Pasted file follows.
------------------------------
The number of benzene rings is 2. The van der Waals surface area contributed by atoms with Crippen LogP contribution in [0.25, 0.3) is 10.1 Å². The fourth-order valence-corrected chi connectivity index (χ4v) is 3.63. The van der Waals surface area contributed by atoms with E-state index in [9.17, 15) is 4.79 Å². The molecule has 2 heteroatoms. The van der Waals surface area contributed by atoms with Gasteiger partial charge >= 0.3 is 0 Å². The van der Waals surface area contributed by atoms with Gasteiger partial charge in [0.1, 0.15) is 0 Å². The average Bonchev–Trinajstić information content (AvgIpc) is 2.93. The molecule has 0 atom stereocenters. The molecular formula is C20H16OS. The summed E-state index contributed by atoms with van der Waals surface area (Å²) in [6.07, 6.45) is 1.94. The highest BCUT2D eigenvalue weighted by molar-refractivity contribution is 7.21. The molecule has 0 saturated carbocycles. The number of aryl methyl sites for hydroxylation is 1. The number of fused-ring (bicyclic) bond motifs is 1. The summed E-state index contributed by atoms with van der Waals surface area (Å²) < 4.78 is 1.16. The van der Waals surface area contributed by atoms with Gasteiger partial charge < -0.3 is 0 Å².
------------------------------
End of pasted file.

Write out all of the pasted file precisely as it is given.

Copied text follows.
The number of benzene rings is 2. The van der Waals surface area contributed by atoms with Crippen LogP contribution in [0.25, 0.3) is 10.1 Å². The fourth-order valence-corrected chi connectivity index (χ4v) is 3.63. The van der Waals surface area contributed by atoms with E-state index in [9.17, 15) is 4.79 Å². The molecule has 2 heteroatoms. The van der Waals surface area contributed by atoms with Gasteiger partial charge >= 0.3 is 0 Å². The van der Waals surface area contributed by atoms with Gasteiger partial charge in [0.1, 0.15) is 0 Å². The average Bonchev–Trinajstić information content (AvgIpc) is 2.93. The molecule has 0 atom stereocenters. The molecular formula is C20H16OS. The summed E-state index contributed by atoms with van der Waals surface area (Å²) in [6.07, 6.45) is 1.94. The highest BCUT2D eigenvalue weighted by molar-refractivity contribution is 7.21. The molecule has 0 saturated carbocycles. The number of aryl methyl sites for hydroxylation is 1. The number of fused-ring (bicyclic) bond motifs is 1. The summed E-state index contributed by atoms with van der Waals surface area (Å²) < 4.78 is 1.16. The van der Waals surface area contributed by atoms with Gasteiger partial charge < -0.3 is 0 Å².